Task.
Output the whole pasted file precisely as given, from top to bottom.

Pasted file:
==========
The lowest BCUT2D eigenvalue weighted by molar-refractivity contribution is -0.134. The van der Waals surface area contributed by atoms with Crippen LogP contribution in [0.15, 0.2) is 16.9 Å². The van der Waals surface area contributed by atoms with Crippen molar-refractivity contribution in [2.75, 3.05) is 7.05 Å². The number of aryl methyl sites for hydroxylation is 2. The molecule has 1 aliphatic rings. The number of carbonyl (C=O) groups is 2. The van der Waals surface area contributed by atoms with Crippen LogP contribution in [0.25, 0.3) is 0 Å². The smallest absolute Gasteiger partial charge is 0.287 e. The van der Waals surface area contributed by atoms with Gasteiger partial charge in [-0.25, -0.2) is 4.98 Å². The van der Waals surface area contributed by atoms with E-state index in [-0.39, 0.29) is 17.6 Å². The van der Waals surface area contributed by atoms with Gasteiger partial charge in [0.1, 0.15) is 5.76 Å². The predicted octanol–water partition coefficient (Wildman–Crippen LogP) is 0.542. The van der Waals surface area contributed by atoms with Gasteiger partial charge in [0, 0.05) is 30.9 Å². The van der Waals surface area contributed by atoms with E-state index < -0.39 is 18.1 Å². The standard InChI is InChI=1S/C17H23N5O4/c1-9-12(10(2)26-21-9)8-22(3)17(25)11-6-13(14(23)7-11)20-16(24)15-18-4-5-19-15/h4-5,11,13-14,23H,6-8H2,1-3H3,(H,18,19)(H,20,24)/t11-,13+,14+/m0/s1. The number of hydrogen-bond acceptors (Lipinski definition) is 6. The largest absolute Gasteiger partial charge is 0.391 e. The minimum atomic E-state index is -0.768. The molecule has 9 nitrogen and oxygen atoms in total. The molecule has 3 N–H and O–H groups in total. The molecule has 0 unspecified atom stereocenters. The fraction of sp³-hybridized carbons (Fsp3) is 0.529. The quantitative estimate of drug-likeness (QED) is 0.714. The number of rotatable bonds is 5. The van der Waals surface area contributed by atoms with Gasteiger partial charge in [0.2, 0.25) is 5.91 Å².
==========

The lowest BCUT2D eigenvalue weighted by molar-refractivity contribution is -0.134. The van der Waals surface area contributed by atoms with Crippen LogP contribution in [0.15, 0.2) is 16.9 Å². The van der Waals surface area contributed by atoms with Crippen molar-refractivity contribution in [2.75, 3.05) is 7.05 Å². The number of aryl methyl sites for hydroxylation is 2. The molecule has 1 aliphatic rings. The number of carbonyl (C=O) groups is 2. The van der Waals surface area contributed by atoms with Crippen LogP contribution in [0.25, 0.3) is 0 Å². The smallest absolute Gasteiger partial charge is 0.287 e. The van der Waals surface area contributed by atoms with Gasteiger partial charge in [-0.25, -0.2) is 4.98 Å². The van der Waals surface area contributed by atoms with E-state index in [-0.39, 0.29) is 17.6 Å². The van der Waals surface area contributed by atoms with Gasteiger partial charge in [0.1, 0.15) is 5.76 Å². The predicted octanol–water partition coefficient (Wildman–Crippen LogP) is 0.542. The van der Waals surface area contributed by atoms with Gasteiger partial charge in [0, 0.05) is 30.9 Å². The van der Waals surface area contributed by atoms with E-state index < -0.39 is 18.1 Å². The standard InChI is InChI=1S/C17H23N5O4/c1-9-12(10(2)26-21-9)8-22(3)17(25)11-6-13(14(23)7-11)20-16(24)15-18-4-5-19-15/h4-5,11,13-14,23H,6-8H2,1-3H3,(H,18,19)(H,20,24)/t11-,13+,14+/m0/s1. The number of hydrogen-bond acceptors (Lipinski definition) is 6. The largest absolute Gasteiger partial charge is 0.391 e. The minimum atomic E-state index is -0.768. The molecule has 9 nitrogen and oxygen atoms in total. The molecule has 3 N–H and O–H groups in total. The molecule has 0 unspecified atom stereocenters. The fraction of sp³-hybridized carbons (Fsp3) is 0.529. The quantitative estimate of drug-likeness (QED) is 0.714. The number of rotatable bonds is 5. The van der Waals surface area contributed by atoms with Gasteiger partial charge in [0.2, 0.25) is 5.91 Å².